You’ve read the international news, heard countries closing borders or schools shutting down, and seen the markets plummet. The covid-19 has been brewing for a few months in the media, and, nowadays, it reached the stage of an administrative and social tension.
I’m not a financial expert or an epidemiologist, but I am a coach and a therapist in training. As such, I want to bring my contribution to our psycho-emotional wellbeing during this time.
Below are three essential aspects to help go through the global tension in the best way possible.
#1. Pleasurable immediate environments soothe.
The global turmoil impacts everyone. Through our nervous systems, we pick up what is going on around us and to those of our kind. Also, our entire system (so mental, emotional & physiological) formulates a response. Meaning we “adapt” to the information our system picks up from our surroundings.
Tension, agitation, stress, and worry overcharge our nervous systems, tip emotional dispositions towards the negative spectrum, and, in time, push our bodies to secrete increasing quantities of cortisol.
That’s the hormone that shuts down our immune system and directs all our energy, as well as fires up our adrenals, to make us jump out of danger’s path. Except that our fight, flight, or freeze reactions can’t help us fight a virus. Have you ever seen a tiger fight a virus or bacteria? I didn’t think so.
As much as we’d like to dissociate from the collective atmosphere, we’re not wired to shut down from others in the long run. And we can’t fight disease with a weak immune system. As social beings, we have to tune in and live together.
Therefore, amid tense times, pleasurable immediate environments can keep us functional & resourceful.
We need to relax our systems, turn down the secretion of cortisol, and increase the release of oxytocin. From that inner state, we make wise decisions and orient ourselves better.
As such, our homes are our bastion of wellbeing. It might be a wise approach to make them extra soothing: add a plant, make sure we keep fresh aired rooms, seek more healthy nourishing, and hydrating foods, and make sure we have pleasant acoustics.
News anchors, TV reportages, or radio news might be less ideal background sounds for our homes these days. Also, too high sugar intakes aren’t an inspired choice either. We might want to limit them or orient ourselves to better and healthier selections for our environment.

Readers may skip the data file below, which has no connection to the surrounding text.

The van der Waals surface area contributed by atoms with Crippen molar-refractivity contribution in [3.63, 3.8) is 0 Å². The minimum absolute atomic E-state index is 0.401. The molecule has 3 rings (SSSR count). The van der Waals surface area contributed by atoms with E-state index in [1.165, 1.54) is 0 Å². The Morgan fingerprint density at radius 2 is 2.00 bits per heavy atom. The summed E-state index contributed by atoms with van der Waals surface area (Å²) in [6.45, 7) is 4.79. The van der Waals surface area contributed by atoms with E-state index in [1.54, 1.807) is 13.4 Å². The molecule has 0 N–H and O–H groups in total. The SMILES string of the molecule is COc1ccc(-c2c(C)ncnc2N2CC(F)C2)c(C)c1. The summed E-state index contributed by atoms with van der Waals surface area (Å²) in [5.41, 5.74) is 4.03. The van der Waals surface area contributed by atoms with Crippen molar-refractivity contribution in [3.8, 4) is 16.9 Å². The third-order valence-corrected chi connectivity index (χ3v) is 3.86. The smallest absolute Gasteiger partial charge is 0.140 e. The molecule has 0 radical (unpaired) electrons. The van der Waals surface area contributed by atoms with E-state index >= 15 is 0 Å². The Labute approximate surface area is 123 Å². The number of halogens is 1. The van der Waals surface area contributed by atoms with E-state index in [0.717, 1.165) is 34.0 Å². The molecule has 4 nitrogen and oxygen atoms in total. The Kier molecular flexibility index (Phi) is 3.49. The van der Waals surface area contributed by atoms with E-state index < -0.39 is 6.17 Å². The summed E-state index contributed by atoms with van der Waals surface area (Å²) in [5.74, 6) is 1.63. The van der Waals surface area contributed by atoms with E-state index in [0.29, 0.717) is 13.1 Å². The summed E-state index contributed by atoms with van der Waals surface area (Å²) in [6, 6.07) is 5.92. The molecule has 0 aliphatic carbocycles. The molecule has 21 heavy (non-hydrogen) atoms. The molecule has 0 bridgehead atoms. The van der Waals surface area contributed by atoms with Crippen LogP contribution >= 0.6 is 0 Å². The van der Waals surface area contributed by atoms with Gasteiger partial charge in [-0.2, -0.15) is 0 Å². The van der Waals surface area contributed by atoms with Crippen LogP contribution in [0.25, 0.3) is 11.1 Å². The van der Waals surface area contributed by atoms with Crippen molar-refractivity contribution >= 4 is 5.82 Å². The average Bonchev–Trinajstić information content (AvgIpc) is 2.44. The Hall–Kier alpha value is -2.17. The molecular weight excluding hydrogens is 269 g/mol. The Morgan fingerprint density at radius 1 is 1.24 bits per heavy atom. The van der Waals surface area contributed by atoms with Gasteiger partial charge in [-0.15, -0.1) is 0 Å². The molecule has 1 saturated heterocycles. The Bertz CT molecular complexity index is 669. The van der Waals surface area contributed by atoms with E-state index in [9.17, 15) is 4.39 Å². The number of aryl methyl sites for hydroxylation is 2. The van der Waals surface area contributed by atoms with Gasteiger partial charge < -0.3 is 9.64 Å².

#2. Close relationships impact our psycho-emotional states.
Immediate or intimate relationships (love, family, or very dear friendships) are vital for us in times of challenge.
I cannot stress enough that we aren’t designed to be hermits. Unless we’d be in the tiny percent of the human population, that is naturally recluse, most of us need social connection and support.
During times of tension, our closest relationships, the ones we experience daily, can be our psycho-emotional breath of fresh air.
Though it’s a wise approach to foster healthy relationships at any time, it’s all the more critical during challenging or uncertain times.
So call more often. Listen a minute longer before speaking. And make efforts to be present in your interactions – meaning put phones down when you’re with someone.
Stay connected with your cherished ones through as many senses as possible – let technology be only the hook for more physical time spent together.
Also, make it a priority to stay positive and light in your relationships. Filter out any heavy or negative influences these days. Leave arguments and tensions for other times, if possible. Let your loved ones know you need (and they too, for that matter) a more supportive or helpful atmosphere. In case you already have it, acknowledge them for the high-quality rapport you share.
And, as painful as it may be, release or put a pause on tense relationships. Let those people know you need time for yourself and inner work. And you’ll get back to them once you feel stronger and more composed. Invite them to do the same. Show courtesy to these people, for the simple & undeniable fact they’re human too.
#3. Routines & practices are well-being building blocks.
When you go to any health care specialist, aside from working on your biochemistry, they will encourage you to have supporting routines.
I’m talking about any physical routines to keep the body moving and flexible, as well as the mind and emotions grounded and stable.
That would be a PMA – positive mental attitude. The building blocks of a PMA are workouts, stretches, and recovery practices, as well as inner contemplations & grounding practices.
Because we can’t dissociate from our surroundings for too long, the key is to build a regular, sustainable routine for our bodies, emotions, and psyche. At-home workouts or retreats, as well as wellbeing routines, online gyms, online support groups, and online classes for personal development, might be viable options.
Also, a cleaner daily allowance of media entertainment might help us to maintain our positive mental attitude better. I’d suggest here documentaries related to health, psychological and emotional balancing, nature, or even about spiritual pursuits. Also, guided focusing practices are excellent tools to dive in deeper. I’m almost sure most of us have heard at least one guided focusing audio in our lives.
If you want to maintain a clear mind and a grounded psycho-emotional state, this is what I would advise anyone (including myself) to seek.
So, to recap, my suggestions for supporting our positive mental attitudes are:
#1. Pleasurable environments
#2. Positive immediate relationships
#3. Supportive routines & practices
I hope you stay as grounded as you can. And I hope you apply any concrete tools that help your positive attitude.